November 21st, 2005

Over the weekend I spent some time at one of my least favorite places, the local mall. Every week I say, “No more!” – and every week I end up in the same old parking lot. This time though, I was going undercover. I mean, I didn’t get night-vision googles or anything, but I did pretend to be someone I’m not: a total gaming bimbo.

I was putting together research for an Escapist piece on “girl games,” and I got curious: Who is actually recommending some of these things? If I walked into EB with big saucer eyes and pink lipstick, would someone point me toward Barbie’s Pet Rescue?

The actual results were mixed, and in the overall somewhat predictable. What really stuck out to me though was just how hard it was to play dumb for male sales associates. Don’t get me wrong; I don’t claim to be a video game mastermind. But it can be really difficult to hold your tongue. You want to know about gameplay hours, and instead have you to look confused and ask, “So, does this game, like, go for a long time?”

In Target the sales-person was so out of the loop it was easy to match his level of ignorance. In FYE it got harder, and I think I blew my cover by drooling over the 360 peripherals. In EB though, things got downright bad. The guy helping me was quite nice; we could have had a real conversation about gaming. Instead, I was just one more stupid girl.

Even when you know it’s for a good cause, it hurts to step into the role of the very stereotype your fighting against. You wonder, Is this a step forward or a step backward?

Tags: Blog

11 Responses to “Girl Gamer Playing Dead”

  1. Carl Says:

    Haven’t peeped the bit yet, so maybe you address this, but stuff like this usually makes me wonder: to what extent are you stereotyping the clerks? You give them an image that you expect to reflect theirs of a ‘dumb girl,’ but do you know if that’s what’s in their heads? Maybe they’re thinking, “Wow, this girl is totally like the dumb girl stereotype! I’m surprised, because usually, our girls know their stuff! Well, I guess if she’s acting like that weird stereotype, I guess I should do my part and play along"¦”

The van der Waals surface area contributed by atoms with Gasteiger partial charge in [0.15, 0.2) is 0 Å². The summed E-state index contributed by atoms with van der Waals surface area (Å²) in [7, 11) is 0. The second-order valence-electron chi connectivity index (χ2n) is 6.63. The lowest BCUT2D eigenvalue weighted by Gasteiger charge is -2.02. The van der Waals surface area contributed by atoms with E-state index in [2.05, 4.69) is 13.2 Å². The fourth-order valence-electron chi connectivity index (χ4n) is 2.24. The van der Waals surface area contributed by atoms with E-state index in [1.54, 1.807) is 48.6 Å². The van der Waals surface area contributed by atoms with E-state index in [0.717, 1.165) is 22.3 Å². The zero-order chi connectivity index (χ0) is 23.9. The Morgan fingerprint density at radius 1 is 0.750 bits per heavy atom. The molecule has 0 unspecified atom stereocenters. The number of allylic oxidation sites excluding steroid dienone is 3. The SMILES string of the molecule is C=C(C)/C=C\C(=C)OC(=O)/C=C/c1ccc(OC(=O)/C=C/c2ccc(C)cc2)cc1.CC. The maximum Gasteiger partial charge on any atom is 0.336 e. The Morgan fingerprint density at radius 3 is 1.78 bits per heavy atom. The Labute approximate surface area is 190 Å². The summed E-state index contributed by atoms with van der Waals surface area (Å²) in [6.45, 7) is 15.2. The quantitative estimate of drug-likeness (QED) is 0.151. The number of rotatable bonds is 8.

2. MD² Says:

    As I was saying this very morning about recently deceased actor Jacques Villeret:”You need to be very intelligent to act the part of an idiot, and it takes great mastery of the acting craft to stay credible for more than an instant. That or you must be enough of an idiot yourself”.

    I guess it has to do with the fact what we consider stupidity is all too often nothing but misplaced (from our point of view) intelligence specialisation.

  3. Bonnie Says:

    Hey Carl, that’s a good point. Thanks for mentioning that. I don’t mean to stereotype the clerks as much as see what their suggestions would be for a stereotypical girl. In that sense, they don’t need to play along. All gamers, male or female, have to start as newbies; they could suggest worthwhile things…

    MD^2, I hear you on the acting. I don’t claim to actually be any good at that :-) (Somehow I don’t think I picked the hardest audience or the toughest material.) But I’m not quite sure what you mean by this:

    I guess it has to do with the fact what we consider stupidity is all too often nothing but misplaced (from our point of view) intelligence specialisation.

  4. MD² Says:

    Sigh.
    My philosophy teacher was right I need to learn not to write into alusive mode, as if everyone new whatever is going on in my head. :)

    Anyway, what I meant was that I have often observed that a lot of the people we tend to think stupid are generally quite intelligent in their own right, but have left a whole part of what we consider being intelligent out of their experience.
    Consider intelligence as a force-flow. Intelligence as flowing water. You can learn to channel and direct it. It takes times and dedication though to acquire and use the set of tools necessary to fit your needs, and you can only do so if said tools are actualy available to you.